What does the Eustachian tube do?
The Eustachian tube is normally closed but opens when we swallow, yawn or chew. This allows air to flow into the middle ear and any mucus to flow out. This keeps the air pressure equal either side of the eardrum. Having equal air pressure on each side of the eardrum and the middle ear free of mucus, helps the eardrum to vibrate. This vibration is needed for us to hear properly.
How do we hear?
Sound waves hit the eardrum. Vibrations of the eardrum pass on to tiny bones (the ossicles) in the middle ear. These bones transmit the vibrations to the cochlea in the inner ear. Sound signals are sent from the cochlea to the ear nerve and then on to the brain.
How do things go wrong?
If the tube is blocked or does not open properly, air can't get into the middle ear. Therefore, the air pressure on the outer side of the eardrum becomes greater than the air pressure in the middle ear. This pushes the eardrum inwards. The eardrum becomes tense and does not vibrate so well when hit by sound waves.
What causes short-term Eustachian tube dysfunction?
- By far the most common cause is a simple cold: a blocked, runny nose and lots of production of mucus will partially block the Eustachian tube for a week or two.
- This causes the typical muffled hearing and a feeling of popping in your ears when you yawn or swallow.
- This is not usually serious and clears up by itself in a few weeks.
- Although it can be a bit sore when the ear 'pops' occasionally, this short-term problem shouldn't be very painful.
- This is a common situation in children, who often have a mild loss of hearing when they have a cold.
- Once the cold has gone the hearing returns to normal within a week or two.
What causes long-term Eustachian tube dysfunction?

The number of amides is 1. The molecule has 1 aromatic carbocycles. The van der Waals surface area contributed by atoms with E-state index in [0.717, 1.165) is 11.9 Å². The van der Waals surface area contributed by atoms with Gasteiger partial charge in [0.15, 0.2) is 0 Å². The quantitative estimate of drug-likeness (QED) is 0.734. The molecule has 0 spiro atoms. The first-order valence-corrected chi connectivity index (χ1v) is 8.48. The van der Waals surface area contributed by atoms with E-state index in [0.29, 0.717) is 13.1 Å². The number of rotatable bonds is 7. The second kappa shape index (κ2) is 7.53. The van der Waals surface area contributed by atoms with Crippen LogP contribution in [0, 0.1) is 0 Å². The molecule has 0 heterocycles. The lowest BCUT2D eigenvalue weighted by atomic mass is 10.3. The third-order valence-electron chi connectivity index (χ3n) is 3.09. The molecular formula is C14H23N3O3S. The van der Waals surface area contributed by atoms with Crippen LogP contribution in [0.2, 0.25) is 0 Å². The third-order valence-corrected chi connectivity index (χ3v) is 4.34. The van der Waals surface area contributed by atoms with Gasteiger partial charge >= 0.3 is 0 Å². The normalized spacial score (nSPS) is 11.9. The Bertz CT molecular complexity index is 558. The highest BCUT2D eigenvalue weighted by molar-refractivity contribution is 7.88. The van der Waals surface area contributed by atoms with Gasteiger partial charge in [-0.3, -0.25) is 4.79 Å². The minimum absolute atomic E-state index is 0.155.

- In adults, the symptoms can go on for longer. This usually has a different cause to a common cold.
- Allergies that affect the nose, such as persistent rhinitis and hay fever, can cause extra mucus and inflammation in and around the Eustachian tube and lead to having symptoms for several months.
- Smoking can make the tiny hairs that line the Eustachian tube stop working. In general, anyone who smokes and who has symptoms of long-term (chronic) Eustachian tube dysfunction will be advised to stop smoking.
- Anything that causes a blockage to the Eustachian tube can cause muffled hearing - for example, enlarged adenoids in children.
- Rarely, a tumour behind the eardrum or at the back of the nose (the nasopharynx) can mimic the symptoms of Eustachian tube dysfunction. But these types of tumours are very uncommon.
Further reading and references
Norman G, Llewellyn A, Harden M, et al; Systematic review of the limited evidence base for treatments of Eustachian tube dysfunction: a health technology assessment. Clin Otolaryngol. 2014 Feb39(1):6-21. doi: 10.1111/coa.12220.
Balloon dilatation of the Eustachian tube; NICE Interventional Procedure Guideline, November 2011
McDonald MH, Hoffman MR, Gentry LR, et al; New insights into mechanism of Eustachian tube ventilation based on cine computed tomography images. Eur Arch Otorhinolaryngol. 2011 Nov 27.
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